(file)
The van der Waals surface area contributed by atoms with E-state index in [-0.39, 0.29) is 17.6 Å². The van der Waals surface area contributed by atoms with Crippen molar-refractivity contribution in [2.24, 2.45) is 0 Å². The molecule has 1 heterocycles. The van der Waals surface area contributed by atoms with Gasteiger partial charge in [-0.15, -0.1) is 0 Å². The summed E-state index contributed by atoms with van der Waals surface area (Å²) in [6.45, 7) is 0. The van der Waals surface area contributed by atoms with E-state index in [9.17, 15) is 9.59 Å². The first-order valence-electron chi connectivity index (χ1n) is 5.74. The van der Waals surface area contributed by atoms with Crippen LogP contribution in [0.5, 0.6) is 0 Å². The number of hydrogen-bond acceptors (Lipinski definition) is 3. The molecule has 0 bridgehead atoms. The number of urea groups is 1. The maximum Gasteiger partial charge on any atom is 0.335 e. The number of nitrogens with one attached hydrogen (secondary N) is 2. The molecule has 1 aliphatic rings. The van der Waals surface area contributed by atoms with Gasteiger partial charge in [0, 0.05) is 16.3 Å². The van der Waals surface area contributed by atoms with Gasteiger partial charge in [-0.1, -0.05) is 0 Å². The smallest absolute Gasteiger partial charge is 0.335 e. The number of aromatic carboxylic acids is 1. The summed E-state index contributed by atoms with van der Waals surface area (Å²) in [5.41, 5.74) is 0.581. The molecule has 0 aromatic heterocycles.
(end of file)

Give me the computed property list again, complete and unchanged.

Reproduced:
The van der Waals surface area contributed by atoms with E-state index in [-0.39, 0.29) is 17.6 Å². The van der Waals surface area contributed by atoms with Crippen molar-refractivity contribution in [2.24, 2.45) is 0 Å². The molecule has 1 heterocycles. The van der Waals surface area contributed by atoms with Gasteiger partial charge in [-0.15, -0.1) is 0 Å². The summed E-state index contributed by atoms with van der Waals surface area (Å²) in [6.45, 7) is 0. The van der Waals surface area contributed by atoms with E-state index in [9.17, 15) is 9.59 Å². The first-order valence-electron chi connectivity index (χ1n) is 5.74. The van der Waals surface area contributed by atoms with Crippen LogP contribution in [0.5, 0.6) is 0 Å². The number of hydrogen-bond acceptors (Lipinski definition) is 3. The molecule has 0 bridgehead atoms. The number of urea groups is 1. The maximum Gasteiger partial charge on any atom is 0.335 e. The number of nitrogens with one attached hydrogen (secondary N) is 2. The molecule has 1 aliphatic rings. The van der Waals surface area contributed by atoms with Gasteiger partial charge in [0, 0.05) is 16.3 Å². The van der Waals surface area contributed by atoms with Gasteiger partial charge in [-0.1, -0.05) is 0 Å². The smallest absolute Gasteiger partial charge is 0.335 e. The number of aromatic carboxylic acids is 1. The summed E-state index contributed by atoms with van der Waals surface area (Å²) in [5.41, 5.74) is 0.581. The molecule has 0 aromatic heterocycles.